Because the merchant is not required to provide a terminal and a connection (the customer does...via the phone-based digital wallet), QR codes are a powerful way to bring the smallest merchant on-board, contributing immensely to  the digitalization of transactions of any size in China

Alipay, of course, followed suit with its own QR codes and incentives targeting merchants to encourage their wide adoption were implemented successfully

source - China Banking News

A  stronghold of the duopoly on mobile transactions, the status of the QR code has become central to the planning of the Chinese Central Bank, ever since 2017, highlighted in the Bank's "Fintech Development Plan (2019-2021)" as a key goal

Aimed at cracking the payments 'silos' of the two third-party transaction providers,  the introduction of a generic QR coding system, open to competition, is likely to be  finally implemented in the current regulatory push, as of this writing - Dec. '20

In Jan. '20, Union Pay, China's major bank card provider, backed by the major Chinese banking institutions, and Tencent have announced their commitment to compatiblity between their respective bar code systems, UnionPay and Tenpay

Standard QR codes, unified technological standards, interoperability and cash transactions streaming by way of banking accounts, would upend the existing business model which aims at recycling payments within the Alipay or Tenpay 'gardens' between customers, merchants and merchant suppliers

...an existential threat for both giant firms 

source - iResearch Consulting Group

Both firms have been well aware of the consequences of the financial regulations under consideration, which seek in effect to hand control of the transaction streams back to the banking system

A ransom of their success in facilitating transactions immensely, and for the entire Chinese population, Tencent and Ant Group (which runs Alipay) have been cognizant of the life-threatening risk of their explosive growth to established retail banks

Regulatory constraints were to be expected - and have been rolled out step-wise

Predictably, both firms have been busy digging in by showcasing the benefits of what they know best, chat & browse at Tenpay, sell & get-paid at Alipay...

 

Mini-programs - maxi-defense

Having shown the way by combining the digital wallet with its chat service (WeChat), Tencent triggered a fierce competition with Alipay by offering access to an infinite range of daily services such as e-commerce (which is the dominant function), games, food & lifestyle, news, tools, entertainment & media, and travel & recreation...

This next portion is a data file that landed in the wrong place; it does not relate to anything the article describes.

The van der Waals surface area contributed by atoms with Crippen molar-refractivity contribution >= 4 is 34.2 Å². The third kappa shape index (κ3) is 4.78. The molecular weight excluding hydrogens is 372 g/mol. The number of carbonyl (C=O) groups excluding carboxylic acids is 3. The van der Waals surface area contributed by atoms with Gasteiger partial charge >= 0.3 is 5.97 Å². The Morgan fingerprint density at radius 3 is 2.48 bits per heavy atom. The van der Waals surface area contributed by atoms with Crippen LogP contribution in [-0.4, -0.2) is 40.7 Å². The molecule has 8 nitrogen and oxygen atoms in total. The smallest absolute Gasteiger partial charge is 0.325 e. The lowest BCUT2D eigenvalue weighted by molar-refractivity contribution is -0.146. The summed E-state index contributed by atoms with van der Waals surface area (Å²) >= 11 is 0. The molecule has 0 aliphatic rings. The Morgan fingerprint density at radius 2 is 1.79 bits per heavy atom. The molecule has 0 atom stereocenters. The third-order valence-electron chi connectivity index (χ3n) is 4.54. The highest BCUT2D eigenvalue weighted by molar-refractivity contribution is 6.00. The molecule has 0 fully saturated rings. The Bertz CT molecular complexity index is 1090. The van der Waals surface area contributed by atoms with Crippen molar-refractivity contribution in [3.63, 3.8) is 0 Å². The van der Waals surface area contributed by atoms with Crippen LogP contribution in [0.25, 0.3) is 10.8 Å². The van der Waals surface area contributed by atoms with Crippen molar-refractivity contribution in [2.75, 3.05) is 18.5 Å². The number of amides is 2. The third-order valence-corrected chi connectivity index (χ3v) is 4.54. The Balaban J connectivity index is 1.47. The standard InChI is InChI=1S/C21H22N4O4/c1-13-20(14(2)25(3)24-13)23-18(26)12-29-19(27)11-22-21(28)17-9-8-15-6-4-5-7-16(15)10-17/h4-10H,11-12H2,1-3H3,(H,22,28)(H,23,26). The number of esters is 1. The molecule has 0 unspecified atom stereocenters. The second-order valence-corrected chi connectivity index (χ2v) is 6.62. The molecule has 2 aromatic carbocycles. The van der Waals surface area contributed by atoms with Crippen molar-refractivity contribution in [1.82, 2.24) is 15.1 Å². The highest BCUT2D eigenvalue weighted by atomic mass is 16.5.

With more than 1 million 'mini-programs', Tencent's WeChat draws on the 'content-browsing' routines of its users, catering to everyday demands in over 200 various categories to embed WeChat -  and WeChat pay - still more deeply in the life of  every Chinese

Following suit, Alipay mini-programs  - tallying 160,000 and claiming over 640 million cumulative users - gained less traction since the platform is mainly used to pay, but its focus on serving the 'merchants' is likely to pay off

With the May '20 announcement to target 40 million service providers by assisting their digital transformation, Alipay plays to its strength by running its mini-programs seamlessly on the other Alibaba platforms (such as Tmal and AutoNavi)

Tactics are well-rehearsed and the call is out...

 

A major challenge for financial institutions worldwide

As of June 2020, both digital payment processors are holding up

  • Tenpay with a 39% of total mobile transactions and 1.2 billion WeChat and Weixin users - Tenpay user data was not released
  • Alipay with a 55% share and 711 million active users

Because of the dominance of card-based systems in the US and in the other developed economies, the adoption rate of digital wallets is expected to be slower and the volume transacted to remain much smaller

Although no sensible comparison should be made, China’s non-cash experience dominated by digital wallets, skipping credit cards, cutting banks and credit card companies out of the loop, bodes ill for the intricate network of payment processing worldwide

However, it is in China that the non-cash society already is a reality, and that monetary control is slipping away with the parallel build-out of consumer credit (discussed in Ant Group - a Risk too far ?

Beyond a doubt, Central Bank governors over the world are watching....